I was questioning the lack of consistency in my two computers running the same operating system, not asking why there happen to be two different spellings of a word. I now understand why, as I explained above.

        • This reply was modified 1 month, 1 week ago by lenrdbik.
      • #2269030 Reply
        Alex5723
        AskWoody Plus

        I was questioning the lack of consistency in my two computers running the same operating system,

        As I understand you didn’t run “the same operating system” as the OS default Language hasn’t been the same : “Recommended English (Canada)” vs “English Canada”. It may be different English spelling just like US English vs UK English.

      • #2269082 Reply
        OscarCP
        AskWoody Plus

        lenrdblk ( #2269005 ) That was an interpolation, or sidebar I thought useful to put here, as the “s” or “z’ issue is probably interesting to many people and, at the time, it did not seem totally out of place to include it. Apologies.

        On your particular problem, I have no Windows 10 and my experience with any new developments that have to do with Windows ended for good on March the 14th of this year, to my profound relief.

        So, from my experience with Win 7, I am wondering if you do no longer have, with Win 10, the several choices of English variants available to users of Win 7. They are available to me, at least (as I still use this unsupported system occasionally) by pulling down a menu (called something like “Options”) in any Office application, or some others that are also MS Win7 native and are used to create primarily text files, or input text in files (e.g. headers, text boxes and captions) Once in this “Options” menu, clicking on the “Language” entry gets you a clickable list to select a different variant of several major languages, English included. When you choose a different variant from the one you are current using, the change remains in place until you change back to the original, or to some other version.

        Again, apologies if you already knew this, but I suspect not everyone who might be  reading this is necessarily aware of this feature for choosing variants of a language, as many people shall very rarely have an issue that requires this knowledge. That does not mean that they’ll never need to know this.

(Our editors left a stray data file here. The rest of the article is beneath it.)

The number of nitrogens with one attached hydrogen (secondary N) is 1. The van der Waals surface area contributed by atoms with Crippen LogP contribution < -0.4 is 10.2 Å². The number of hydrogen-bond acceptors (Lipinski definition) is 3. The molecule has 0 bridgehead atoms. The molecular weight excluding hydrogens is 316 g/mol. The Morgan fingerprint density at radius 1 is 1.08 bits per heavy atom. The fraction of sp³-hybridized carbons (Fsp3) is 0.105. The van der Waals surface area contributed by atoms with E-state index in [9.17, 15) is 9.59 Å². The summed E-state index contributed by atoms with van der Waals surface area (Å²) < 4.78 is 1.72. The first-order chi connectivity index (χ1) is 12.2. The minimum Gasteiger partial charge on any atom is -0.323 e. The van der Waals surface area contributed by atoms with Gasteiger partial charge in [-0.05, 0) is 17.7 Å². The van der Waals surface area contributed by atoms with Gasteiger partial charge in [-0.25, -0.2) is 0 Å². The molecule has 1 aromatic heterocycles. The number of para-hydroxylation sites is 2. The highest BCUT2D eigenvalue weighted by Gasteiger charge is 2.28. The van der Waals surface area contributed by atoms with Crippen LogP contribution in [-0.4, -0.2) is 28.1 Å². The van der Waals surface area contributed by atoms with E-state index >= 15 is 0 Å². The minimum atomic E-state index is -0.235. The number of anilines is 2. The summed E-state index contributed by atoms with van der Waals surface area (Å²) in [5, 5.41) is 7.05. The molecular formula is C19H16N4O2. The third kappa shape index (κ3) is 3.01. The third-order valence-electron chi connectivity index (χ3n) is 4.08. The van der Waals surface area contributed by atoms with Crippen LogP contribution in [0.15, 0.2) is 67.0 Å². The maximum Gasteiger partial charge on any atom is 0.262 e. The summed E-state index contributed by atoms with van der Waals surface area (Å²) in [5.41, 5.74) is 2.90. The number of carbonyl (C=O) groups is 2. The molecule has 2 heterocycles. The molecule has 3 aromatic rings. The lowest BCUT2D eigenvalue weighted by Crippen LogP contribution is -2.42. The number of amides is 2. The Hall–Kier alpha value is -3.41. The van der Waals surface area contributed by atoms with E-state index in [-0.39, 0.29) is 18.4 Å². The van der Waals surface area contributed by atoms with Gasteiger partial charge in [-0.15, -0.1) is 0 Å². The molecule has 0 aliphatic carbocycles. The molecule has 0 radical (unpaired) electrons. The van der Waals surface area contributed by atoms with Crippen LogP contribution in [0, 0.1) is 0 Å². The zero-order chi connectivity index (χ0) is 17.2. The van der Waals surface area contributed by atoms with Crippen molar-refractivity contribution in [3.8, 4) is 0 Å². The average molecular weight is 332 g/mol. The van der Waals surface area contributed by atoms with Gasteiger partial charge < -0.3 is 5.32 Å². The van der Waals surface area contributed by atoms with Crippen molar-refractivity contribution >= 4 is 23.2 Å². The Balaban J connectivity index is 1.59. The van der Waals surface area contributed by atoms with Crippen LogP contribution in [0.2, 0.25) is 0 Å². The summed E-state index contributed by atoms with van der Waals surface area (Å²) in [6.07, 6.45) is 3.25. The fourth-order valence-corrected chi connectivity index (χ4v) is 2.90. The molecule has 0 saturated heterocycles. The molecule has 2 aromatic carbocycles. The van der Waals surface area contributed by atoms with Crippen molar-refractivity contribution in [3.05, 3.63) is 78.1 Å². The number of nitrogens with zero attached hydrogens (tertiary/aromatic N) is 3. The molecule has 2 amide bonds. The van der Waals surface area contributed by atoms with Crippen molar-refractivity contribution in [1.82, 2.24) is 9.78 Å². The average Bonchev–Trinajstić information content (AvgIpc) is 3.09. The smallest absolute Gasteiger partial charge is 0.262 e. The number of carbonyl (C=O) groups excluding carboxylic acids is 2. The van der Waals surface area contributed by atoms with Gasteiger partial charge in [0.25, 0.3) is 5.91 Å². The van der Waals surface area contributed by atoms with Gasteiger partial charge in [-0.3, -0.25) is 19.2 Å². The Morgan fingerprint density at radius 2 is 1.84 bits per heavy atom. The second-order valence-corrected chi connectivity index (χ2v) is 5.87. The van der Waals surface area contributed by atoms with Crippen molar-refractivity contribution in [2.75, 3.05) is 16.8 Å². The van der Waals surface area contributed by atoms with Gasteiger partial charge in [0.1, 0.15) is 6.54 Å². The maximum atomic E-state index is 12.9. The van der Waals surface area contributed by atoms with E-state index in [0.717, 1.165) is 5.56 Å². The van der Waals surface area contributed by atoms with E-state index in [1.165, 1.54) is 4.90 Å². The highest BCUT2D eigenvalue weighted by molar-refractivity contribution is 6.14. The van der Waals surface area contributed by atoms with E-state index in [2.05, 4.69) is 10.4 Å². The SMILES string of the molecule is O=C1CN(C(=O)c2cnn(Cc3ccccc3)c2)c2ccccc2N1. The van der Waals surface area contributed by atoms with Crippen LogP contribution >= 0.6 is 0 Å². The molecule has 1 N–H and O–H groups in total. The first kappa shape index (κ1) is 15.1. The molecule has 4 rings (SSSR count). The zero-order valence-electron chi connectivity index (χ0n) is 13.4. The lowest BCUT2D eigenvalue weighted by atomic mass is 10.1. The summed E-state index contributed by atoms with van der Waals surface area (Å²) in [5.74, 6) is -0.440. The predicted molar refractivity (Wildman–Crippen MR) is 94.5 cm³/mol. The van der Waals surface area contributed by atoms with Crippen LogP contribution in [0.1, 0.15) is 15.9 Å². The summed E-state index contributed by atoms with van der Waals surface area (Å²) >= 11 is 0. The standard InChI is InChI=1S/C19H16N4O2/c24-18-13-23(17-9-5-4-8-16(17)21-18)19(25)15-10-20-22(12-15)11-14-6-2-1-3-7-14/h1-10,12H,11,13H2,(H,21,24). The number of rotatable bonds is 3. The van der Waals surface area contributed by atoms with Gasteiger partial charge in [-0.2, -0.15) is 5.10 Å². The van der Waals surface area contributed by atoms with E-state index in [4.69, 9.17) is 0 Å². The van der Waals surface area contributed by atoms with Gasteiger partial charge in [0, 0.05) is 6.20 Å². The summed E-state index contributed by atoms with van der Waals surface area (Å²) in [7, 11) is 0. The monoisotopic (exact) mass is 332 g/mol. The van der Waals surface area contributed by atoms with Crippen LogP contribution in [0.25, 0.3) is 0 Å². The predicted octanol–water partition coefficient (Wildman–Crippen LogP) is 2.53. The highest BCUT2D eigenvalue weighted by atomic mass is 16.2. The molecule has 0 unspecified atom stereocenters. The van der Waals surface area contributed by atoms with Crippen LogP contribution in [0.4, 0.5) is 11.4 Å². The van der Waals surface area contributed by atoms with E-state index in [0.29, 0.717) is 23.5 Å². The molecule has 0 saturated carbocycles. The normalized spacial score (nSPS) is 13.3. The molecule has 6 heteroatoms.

Windows 7 Professional, SP1, x64 Group W (ex B) & macOS + Linux (Mint)

        • #2269088 Reply
          b
          AskWoody Plus

          On your particular problem, I have no Windows 10 and my experience with any new developments that have to do with Windows ended for good on March the 14th of this year, to my profound relief.

          So, from my experience with Win 7, I am wondering if you do no longer have, with Win 10, the several choices of English variants available to users of Win 7. They are available to me, at least (as I still use this unsupported system occasionally) by pulling down a menu (called something like “Options”) in any Office application, or some others that are also MS Win7 native and are used to create primarily text files, or input text in files (e.g. headers, text boxes and captions) Once in this “Options” menu, clicking on the “Language” entry gets you a clickable list to select a different variant of several major languages, English included. When you choose a different variant from the one you are current using, the change remains in place until you change back to the original, or to some other version.

          Again, apologies if you already knew this, but I suspect not everyone who might be  reading this is necessarily aware of this feature for choosing variants of a language, as many people shall very rarely have an issue that requires this knowledge. That does not mean that they’ll never need to know this.

          He’s already fixed it.

          2 users thanked author for this post.